Buehner expects thousands to register for Restaurant Community over the next few months. While the initial three communities launched last year had lower user targets (due to only being live for three months), each exceeded their goal, she adds.

Sponsorships and Sales-Qualified Leads

The communities are monetized exclusively via sponsorships, which command between $7,500 and $50,000 and offer three components:

  • One-to-one meetings with qualified buyers. “Every one of our sponsors can join a Share Group, listen and learn, and have one-to-one meetings with qualified buyers,” says Buehner. “We are giving our sponsors the opportunity to engage with sales-qualified leads—to date we have only seen marketing-qualified leads.”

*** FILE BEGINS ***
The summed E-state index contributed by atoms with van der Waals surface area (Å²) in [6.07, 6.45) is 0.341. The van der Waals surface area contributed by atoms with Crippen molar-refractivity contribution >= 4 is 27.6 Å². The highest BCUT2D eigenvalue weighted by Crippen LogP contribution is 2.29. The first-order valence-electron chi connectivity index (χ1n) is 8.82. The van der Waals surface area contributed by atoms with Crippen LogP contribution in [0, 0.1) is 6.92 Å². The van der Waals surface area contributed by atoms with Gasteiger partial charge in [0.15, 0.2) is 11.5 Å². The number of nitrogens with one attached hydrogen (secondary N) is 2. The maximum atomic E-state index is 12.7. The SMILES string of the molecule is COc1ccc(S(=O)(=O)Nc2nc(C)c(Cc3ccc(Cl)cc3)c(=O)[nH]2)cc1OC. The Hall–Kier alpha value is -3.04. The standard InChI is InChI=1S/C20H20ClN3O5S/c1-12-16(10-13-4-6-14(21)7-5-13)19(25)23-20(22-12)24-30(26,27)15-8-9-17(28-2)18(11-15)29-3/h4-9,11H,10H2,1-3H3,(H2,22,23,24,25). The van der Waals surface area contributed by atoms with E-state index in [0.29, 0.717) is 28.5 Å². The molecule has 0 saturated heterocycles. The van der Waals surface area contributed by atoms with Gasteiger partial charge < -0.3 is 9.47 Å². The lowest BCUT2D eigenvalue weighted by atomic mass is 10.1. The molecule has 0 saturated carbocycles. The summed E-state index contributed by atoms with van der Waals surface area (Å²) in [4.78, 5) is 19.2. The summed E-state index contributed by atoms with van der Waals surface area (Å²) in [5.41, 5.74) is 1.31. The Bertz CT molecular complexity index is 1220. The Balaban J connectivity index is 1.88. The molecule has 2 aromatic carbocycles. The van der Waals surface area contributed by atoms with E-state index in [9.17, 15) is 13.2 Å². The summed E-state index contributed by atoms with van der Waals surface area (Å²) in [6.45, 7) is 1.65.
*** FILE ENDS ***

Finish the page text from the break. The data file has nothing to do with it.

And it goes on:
• Speaking opportunities, ranging from leading educational sessions to aligning with thought leadership by introducing CEO speakers.
  • Air coverage (branding) that includes the sponsor’s logo in the weekly e-newsletter, logos within the communities, the chance to include branded collateral in sample boxes sent to the members of each Share Group and dedicated microsites. “Notice we are not using the term ‘virtual booth’ – that doesn’t work,” says Buehner. “We have heard so many key sponsors say, ‘I don’t want to talk about a virtual booth.’ People purchase through the meetings we concierge for them.”

Retraining Events Staff for New Roles

While most event professionals lucky enough to retain their jobs pivoted to producing virtual events last year, Winsight retrained its events teams to produce communities.